Agra would be an unknown entity outside of India if it weren’t for its towering landmark: the Taj Mahal. Translated to “Crown of the Palace,” this iconic complex was commissioned in 1632 by the Mughal Emperor Shah Jahan to house the tomb of his favorite wife, Mumtaz Mahal. At 42 acres and 240 feet in height, inclusive of four minarets, the tomb, and an imposing gateway, is there a grander gesture of love? If that doesn’t impress you, this might: the Taj Mahal cost the modern equivalent of $1 billion to build. Compare that to the paltry $3.5 million used to build The White House and you have a sense of how much was invested in this homage to Mumtaz Mahal. But the size and cost are not nearly the most impressive elements; filigrees, gilded accents, elaborate Islamic motifs, ornate tilework, and gold and bronze gilding make the Taj a veritable work of art. To accent the structure’s beauty, a crisply manicured outdoor garden with roses, daffodils, and fruit trees; a crystal-clear reflecting pool; and crenellated walls punctuate the majesty of this impressively unique mausoleum.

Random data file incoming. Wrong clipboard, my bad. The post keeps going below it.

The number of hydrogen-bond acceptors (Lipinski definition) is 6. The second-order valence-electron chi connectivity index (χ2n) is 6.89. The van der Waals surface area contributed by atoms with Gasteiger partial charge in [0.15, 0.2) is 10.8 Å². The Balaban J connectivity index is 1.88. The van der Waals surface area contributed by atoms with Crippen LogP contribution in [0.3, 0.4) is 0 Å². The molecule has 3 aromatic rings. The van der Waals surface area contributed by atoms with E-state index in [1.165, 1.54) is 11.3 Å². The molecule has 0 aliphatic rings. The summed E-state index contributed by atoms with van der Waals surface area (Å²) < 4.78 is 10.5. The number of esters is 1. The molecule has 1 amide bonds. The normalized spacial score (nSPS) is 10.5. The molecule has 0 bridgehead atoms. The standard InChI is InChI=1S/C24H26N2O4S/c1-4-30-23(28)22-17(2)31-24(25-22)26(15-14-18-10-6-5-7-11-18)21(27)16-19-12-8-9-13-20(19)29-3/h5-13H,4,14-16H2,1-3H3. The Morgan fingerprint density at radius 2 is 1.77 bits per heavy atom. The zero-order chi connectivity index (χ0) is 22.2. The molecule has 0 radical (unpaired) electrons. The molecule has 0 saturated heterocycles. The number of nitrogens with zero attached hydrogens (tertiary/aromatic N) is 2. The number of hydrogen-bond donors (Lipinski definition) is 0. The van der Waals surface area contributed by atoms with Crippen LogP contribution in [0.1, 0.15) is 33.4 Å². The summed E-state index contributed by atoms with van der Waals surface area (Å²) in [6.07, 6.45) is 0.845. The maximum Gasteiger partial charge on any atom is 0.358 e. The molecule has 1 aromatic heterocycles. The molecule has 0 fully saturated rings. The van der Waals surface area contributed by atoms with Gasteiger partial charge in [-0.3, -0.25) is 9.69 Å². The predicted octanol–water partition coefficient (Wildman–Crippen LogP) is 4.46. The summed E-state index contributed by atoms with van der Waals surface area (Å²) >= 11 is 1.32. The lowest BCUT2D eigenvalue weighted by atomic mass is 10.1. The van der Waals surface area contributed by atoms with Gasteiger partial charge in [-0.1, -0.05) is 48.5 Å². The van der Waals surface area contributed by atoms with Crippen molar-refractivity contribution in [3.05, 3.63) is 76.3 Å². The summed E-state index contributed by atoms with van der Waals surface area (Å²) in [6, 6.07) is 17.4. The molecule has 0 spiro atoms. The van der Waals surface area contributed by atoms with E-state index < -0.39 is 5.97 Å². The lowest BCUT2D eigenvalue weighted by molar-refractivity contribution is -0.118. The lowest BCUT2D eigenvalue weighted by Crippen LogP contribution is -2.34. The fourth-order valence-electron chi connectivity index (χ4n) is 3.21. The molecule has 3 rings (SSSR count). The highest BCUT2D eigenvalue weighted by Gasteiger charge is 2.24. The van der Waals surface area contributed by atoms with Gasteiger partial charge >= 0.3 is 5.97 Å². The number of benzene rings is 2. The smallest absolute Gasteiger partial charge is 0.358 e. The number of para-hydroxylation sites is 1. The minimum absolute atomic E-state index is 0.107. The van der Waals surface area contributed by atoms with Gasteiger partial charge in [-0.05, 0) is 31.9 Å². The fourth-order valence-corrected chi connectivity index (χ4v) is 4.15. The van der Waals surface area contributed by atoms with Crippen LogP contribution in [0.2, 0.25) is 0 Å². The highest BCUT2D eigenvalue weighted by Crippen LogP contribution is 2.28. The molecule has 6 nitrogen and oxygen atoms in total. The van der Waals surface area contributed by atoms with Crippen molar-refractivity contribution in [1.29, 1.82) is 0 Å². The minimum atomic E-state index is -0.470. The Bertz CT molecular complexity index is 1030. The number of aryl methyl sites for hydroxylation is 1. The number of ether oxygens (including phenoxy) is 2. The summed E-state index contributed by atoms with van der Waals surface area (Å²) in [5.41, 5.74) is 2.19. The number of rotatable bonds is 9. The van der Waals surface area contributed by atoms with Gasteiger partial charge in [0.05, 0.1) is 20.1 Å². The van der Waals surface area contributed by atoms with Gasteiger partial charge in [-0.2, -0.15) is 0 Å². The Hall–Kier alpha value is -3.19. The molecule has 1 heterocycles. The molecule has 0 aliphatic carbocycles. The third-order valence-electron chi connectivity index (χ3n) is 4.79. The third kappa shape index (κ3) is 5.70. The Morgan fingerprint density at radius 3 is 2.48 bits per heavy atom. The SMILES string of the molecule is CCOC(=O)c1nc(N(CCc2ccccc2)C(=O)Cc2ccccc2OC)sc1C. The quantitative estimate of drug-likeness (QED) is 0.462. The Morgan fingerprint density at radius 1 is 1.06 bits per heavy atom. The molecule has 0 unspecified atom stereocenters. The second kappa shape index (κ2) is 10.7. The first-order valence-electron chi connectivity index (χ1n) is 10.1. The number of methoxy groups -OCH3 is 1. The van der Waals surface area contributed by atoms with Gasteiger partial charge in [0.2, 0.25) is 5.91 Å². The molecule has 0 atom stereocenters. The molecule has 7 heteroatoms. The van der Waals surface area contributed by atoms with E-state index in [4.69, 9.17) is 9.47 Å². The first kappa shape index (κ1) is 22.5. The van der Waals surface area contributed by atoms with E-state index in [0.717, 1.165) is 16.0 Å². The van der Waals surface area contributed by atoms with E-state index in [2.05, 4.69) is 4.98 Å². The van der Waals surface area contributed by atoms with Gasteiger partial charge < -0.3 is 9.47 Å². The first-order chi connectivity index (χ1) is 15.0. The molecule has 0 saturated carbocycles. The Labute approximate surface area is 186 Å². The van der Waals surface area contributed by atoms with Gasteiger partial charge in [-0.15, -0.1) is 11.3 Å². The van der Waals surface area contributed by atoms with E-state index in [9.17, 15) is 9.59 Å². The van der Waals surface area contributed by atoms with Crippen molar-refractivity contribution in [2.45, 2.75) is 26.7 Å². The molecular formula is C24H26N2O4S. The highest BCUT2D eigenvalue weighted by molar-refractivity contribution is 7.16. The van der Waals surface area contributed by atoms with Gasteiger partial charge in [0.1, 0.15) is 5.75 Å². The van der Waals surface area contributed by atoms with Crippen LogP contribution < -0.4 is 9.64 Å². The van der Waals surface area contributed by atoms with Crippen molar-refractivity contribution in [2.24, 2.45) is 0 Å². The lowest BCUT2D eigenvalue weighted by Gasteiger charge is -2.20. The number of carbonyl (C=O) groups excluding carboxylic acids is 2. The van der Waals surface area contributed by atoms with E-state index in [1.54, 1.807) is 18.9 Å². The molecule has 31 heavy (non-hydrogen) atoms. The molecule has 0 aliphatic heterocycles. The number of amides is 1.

As with so many major destinations the world over, there are tours available to take you through and around the Taj. However, we recommend just purchasing a Taj Mahal entrance ticket (about 1300 Rupees or $17), grabbing a guide book, and experiencing this magnificent memorial on your own.
14: Honor the past at One World Trade Center.